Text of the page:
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Amputation Risk Assessment for Dogs With Osteosarcoma

MDVSS Osteosarcoma Amputation Risk Assessment

For dogs with osteosarcoma, amputation has to be assessed as to whether it’s a solution or another problem.

Cancer is a scary concept, whether it’s affecting people or animals. There are several treatment options to consider if your dog is suspected to have, or has been diagnosed with, osteosarcoma. Understanding your dog’s specific needs and risks starts through a discussion with your primary veterinarian and your dog’s board-certified veterinary surgeon. This will ensure your dog receives the best treatment and the best prognosis.

What is Osteosarcoma?

Osteosarcoma is a tumor of the bone. It presents most commonly in the limbs, though it can present in other areas of the body. This cancer is often aggressive, metastasizing quickly and spreading to other areas of the body. Diagnosis starts with an x-ray of the suspicious area and may move to biopsy for confirmation. The next steps consist of radiation, chemotherapy, and surgical intervention.

Amputation as a Solution

Osteosarcoma of a limb is most commonly and most effectively remedied through amputation of the affected limb coupled with chemotherapy. If caught early, this can halt the progression of cancer and offer an exceptional prognosis for the remainder of the dog’s life. Dogs tend to recover from amputation surgery quickly without noticeable damage to their mental health.

Amputation as a Risk

Amputation is not the right solution for every dog, so a certain level of risk assessment needs to happen to make sure a dog is suited for this treatment. Dogs with moderate to severe arthritis are often not considered for amputation therapy. Their limb joints cause daily pain even with management, so supporting their weight on only three arthritic limbs is not a good option for quality of life. Neurological disorders also often disqualify a dog for limb amputation.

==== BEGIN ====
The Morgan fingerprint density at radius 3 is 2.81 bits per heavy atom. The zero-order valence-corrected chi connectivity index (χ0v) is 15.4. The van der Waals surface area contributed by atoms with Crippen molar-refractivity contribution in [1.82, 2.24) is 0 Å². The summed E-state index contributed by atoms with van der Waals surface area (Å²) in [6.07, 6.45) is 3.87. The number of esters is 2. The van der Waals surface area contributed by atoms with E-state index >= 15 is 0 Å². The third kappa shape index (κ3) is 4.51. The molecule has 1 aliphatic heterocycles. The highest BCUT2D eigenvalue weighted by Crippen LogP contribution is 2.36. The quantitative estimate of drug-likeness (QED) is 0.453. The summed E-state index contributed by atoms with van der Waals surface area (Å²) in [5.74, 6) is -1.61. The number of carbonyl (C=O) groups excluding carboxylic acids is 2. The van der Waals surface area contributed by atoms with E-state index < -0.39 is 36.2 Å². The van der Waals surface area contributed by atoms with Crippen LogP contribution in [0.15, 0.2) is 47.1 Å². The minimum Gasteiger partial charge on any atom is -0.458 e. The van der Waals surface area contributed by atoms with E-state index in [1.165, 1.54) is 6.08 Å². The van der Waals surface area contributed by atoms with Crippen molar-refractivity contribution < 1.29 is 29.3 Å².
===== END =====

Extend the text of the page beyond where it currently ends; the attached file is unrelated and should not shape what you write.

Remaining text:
Treatment for Amputation Risk Patients

A limb-sparing operation might be an option for dogs that are not suitable candidates for amputation. This is an involved surgery that is focused on removing the tumor, along with the surrounding tissue, and implanting a metal plate while fusing the wrist joint for stabilization of the limb. If this is still not an option, palliative therapy is usually recommended. 

Trust Maryland Veterinary Surgical Services With Your Companion’s Health

Your companion’s health is important, and the team at MVSS is ready to provide the best care possible for your furry family. We are dedicated to combining comprehensive exams and assessments with informative and honest discussions of your companion’s care. Once we have worked with you to decide on the best course of action for your dog, our professionals will use their surgical expertise to work towards the goal of giving your companion an active and pain-free life. We are proud to serve loyal companions in Catonsville and Baltimore. To learn more about our services, give us a call at 410-788-4088 or visit us online. For more information and tips for pet health, follow us on Facebook and Pinterest.

This entry was posted on Friday, April 22nd, 2022 at 3:25 pm. Both comments and pings are currently closed.